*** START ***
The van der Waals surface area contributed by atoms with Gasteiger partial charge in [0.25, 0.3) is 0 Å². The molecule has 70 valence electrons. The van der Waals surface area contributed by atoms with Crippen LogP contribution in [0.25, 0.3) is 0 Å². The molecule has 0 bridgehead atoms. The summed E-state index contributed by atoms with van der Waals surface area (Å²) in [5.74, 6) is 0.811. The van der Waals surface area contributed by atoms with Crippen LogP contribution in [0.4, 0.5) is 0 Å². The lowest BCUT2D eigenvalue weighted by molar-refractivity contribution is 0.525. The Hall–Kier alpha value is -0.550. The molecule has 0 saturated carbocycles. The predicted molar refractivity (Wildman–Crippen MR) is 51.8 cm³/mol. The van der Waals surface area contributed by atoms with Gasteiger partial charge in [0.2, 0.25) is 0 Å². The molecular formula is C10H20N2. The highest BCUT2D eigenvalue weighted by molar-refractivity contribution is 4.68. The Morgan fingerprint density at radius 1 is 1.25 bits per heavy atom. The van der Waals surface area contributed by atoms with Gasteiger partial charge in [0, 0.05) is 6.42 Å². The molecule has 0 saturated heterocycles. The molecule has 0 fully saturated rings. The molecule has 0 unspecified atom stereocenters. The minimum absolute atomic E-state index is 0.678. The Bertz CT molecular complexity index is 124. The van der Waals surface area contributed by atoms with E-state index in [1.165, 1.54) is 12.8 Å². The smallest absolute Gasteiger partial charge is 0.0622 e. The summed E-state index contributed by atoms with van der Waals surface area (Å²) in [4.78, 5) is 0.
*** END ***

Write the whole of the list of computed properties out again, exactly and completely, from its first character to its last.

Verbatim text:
The van der Waals surface area contributed by atoms with Gasteiger partial charge in [0.25, 0.3) is 0 Å². The molecule has 70 valence electrons. The van der Waals surface area contributed by atoms with Crippen LogP contribution in [0.25, 0.3) is 0 Å². The molecule has 0 bridgehead atoms. The summed E-state index contributed by atoms with van der Waals surface area (Å²) in [5.74, 6) is 0.811. The van der Waals surface area contributed by atoms with Crippen LogP contribution in [0.4, 0.5) is 0 Å². The lowest BCUT2D eigenvalue weighted by molar-refractivity contribution is 0.525. The Hall–Kier alpha value is -0.550. The molecule has 0 saturated carbocycles. The predicted molar refractivity (Wildman–Crippen MR) is 51.8 cm³/mol. The van der Waals surface area contributed by atoms with Gasteiger partial charge in [0.2, 0.25) is 0 Å². The molecular formula is C10H20N2. The highest BCUT2D eigenvalue weighted by molar-refractivity contribution is 4.68. The Morgan fingerprint density at radius 1 is 1.25 bits per heavy atom. The van der Waals surface area contributed by atoms with Gasteiger partial charge in [0, 0.05) is 6.42 Å². The molecule has 0 saturated heterocycles. The molecule has 0 fully saturated rings. The molecule has 0 unspecified atom stereocenters. The minimum absolute atomic E-state index is 0.678. The Bertz CT molecular complexity index is 124. The van der Waals surface area contributed by atoms with E-state index in [1.165, 1.54) is 12.8 Å². The smallest absolute Gasteiger partial charge is 0.0622 e. The summed E-state index contributed by atoms with van der Waals surface area (Å²) in [4.78, 5) is 0.